Friday, 25 September 2015

David Cameron: Why He Said I Do

As the standard bearer for a new law on gay marriage, Cameron found himself alienating many traditional Tory activists and MPs. Even his own mother found it hard to defend his stance.

Mary Cameron, a magistrate, was asked at a lunch about the negative reaction among party supporters. Reportedly, she said: ‘I know, but David just won’t be told.’

In the run-up to the vote on gay marriage, many Tory MPs who didn’t personally feel strongly about the issue faced a furious backlash in their constituencies.
 

There was much resentment about a policy that was neither in the Conservative manifesto nor the coalition agreement. Threats to resign became commonplace.

‘Pretty much the universal advice of any colleague who spoke to [Cameron] on the subject was to drop it, whatever their personal view,’ says Graham Brady, chairman of the 1922 Committee.

Cameron, he believes, didn’t grasp the implications for the party — particularly MPs with marginal seats. ‘A lot of colleagues were being driven to despair by the loss of support,’ he says. ‘There were people with small majorities, who were losing all of their activists.’

Indeed, Brady believes the Prime Minister risked being toppled over the issue. There was a ‘real danger point’ ahead of the crunch vote, he says, when many MPs were coming under unbearable pressure from their local associations to take a stand.

As it was, fewer than half of Tory MPs voted in favour in February 2013, though other parties carried the day for the PM.

‘I really believe that had he known the scale of the aggro, he wouldn’t have done it,’ says former Defence Minister Nicholas Soames, who is nonetheless ‘utterly convinced’ it was the right thing to do.

Cameron’s determination to push through such progressive legislation is curious, given his reluctance to be the figurehead for other radical change. And his views on homosexuality haven’t always been especially liberal. An acquaintance who knew him in his late 20s recalls him being ‘surprisingly squeamish about homosexuality for someone of his age’.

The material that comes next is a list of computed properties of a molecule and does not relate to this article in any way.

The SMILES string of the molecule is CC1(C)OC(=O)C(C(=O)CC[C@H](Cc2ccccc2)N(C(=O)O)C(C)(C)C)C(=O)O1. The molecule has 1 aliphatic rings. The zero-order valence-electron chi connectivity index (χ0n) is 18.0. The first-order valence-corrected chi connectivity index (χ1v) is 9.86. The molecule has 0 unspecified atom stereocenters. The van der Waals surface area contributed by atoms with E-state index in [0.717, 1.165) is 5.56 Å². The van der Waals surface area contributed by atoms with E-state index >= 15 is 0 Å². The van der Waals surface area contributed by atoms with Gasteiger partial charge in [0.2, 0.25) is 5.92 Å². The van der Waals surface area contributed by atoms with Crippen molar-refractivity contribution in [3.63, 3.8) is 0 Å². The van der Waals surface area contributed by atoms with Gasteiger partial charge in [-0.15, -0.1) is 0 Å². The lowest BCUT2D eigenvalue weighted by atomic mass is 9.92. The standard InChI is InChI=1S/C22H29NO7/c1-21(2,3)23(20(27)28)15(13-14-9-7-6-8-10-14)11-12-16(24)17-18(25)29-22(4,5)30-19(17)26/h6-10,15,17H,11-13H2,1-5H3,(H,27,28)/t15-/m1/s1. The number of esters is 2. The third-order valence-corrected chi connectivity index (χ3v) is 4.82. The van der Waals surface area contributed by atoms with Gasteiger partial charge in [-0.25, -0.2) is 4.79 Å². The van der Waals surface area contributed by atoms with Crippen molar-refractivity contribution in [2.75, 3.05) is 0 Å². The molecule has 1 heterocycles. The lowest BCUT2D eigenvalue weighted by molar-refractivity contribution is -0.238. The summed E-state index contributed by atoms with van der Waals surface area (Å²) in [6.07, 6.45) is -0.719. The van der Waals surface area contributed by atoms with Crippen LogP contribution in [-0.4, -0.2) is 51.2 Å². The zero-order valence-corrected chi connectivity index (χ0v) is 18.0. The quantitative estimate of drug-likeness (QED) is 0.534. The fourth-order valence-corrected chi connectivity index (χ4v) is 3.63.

As an MP, Cameron attacked Tony Blair for ‘moving heaven and earth to allow the promotion of homosexuality in our schools’, and twice voted for amendments that would have excluded adoption by gay couples.

So why was he so keen on gay marriage?

On a political level, the PM and his aides believed that it would reinforce the party leader’s credentials as a ‘modern, compassionate Conservative’...


The latest instalment in the Daily Mail's SENSATIONAL SERIALISATION of Lord Ashcroft's 'a lover spurned' bitchfest', Call Me Dave.

Presumably this is meant to be a negative story.

It also rather misses the point.

What actually happened was Cameron had to withdraw a chunk of his 2011 Conservative party speech at the last minute as it was leaked and thought 'hideously patronising'.

In a panic, his newly appointed speechwriter, Julian Glover (Matthew Parris's boyfriend btw) told him to say something about gay marriage, to undercut his Equalities Minister Lynne Featherstone backing same-sex marriage at the Lib Dems conference.

And that, ladies and gentlemen, is how you got gay marriage - basically.

It was completely cynical.

The dirty posh Tory pigfucker.

NB Call Me Dave is published by Biteback, fiefdom of top gay Tory Iain Dale. Hmm...

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